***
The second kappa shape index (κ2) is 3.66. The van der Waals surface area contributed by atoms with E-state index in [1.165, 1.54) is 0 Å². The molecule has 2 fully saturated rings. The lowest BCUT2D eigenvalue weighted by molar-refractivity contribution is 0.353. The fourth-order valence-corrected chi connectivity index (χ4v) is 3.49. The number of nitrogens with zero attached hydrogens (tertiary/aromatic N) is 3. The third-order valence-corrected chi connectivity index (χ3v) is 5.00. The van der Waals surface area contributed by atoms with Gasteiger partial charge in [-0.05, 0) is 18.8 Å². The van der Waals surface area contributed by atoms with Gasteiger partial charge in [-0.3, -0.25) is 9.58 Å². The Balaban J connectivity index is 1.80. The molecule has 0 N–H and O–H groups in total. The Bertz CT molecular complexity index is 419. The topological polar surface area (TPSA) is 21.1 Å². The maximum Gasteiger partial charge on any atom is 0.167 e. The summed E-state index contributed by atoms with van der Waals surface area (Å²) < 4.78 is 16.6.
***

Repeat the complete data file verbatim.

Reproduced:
The second kappa shape index (κ2) is 3.66. The van der Waals surface area contributed by atoms with E-state index in [1.165, 1.54) is 0 Å². The molecule has 2 fully saturated rings. The lowest BCUT2D eigenvalue weighted by molar-refractivity contribution is 0.353. The fourth-order valence-corrected chi connectivity index (χ4v) is 3.49. The number of nitrogens with zero attached hydrogens (tertiary/aromatic N) is 3. The third-order valence-corrected chi connectivity index (χ3v) is 5.00. The van der Waals surface area contributed by atoms with Gasteiger partial charge in [-0.05, 0) is 18.8 Å². The van der Waals surface area contributed by atoms with Gasteiger partial charge in [-0.3, -0.25) is 9.58 Å². The Balaban J connectivity index is 1.80. The molecule has 0 N–H and O–H groups in total. The Bertz CT molecular complexity index is 419. The topological polar surface area (TPSA) is 21.1 Å². The maximum Gasteiger partial charge on any atom is 0.167 e. The summed E-state index contributed by atoms with van der Waals surface area (Å²) < 4.78 is 16.6.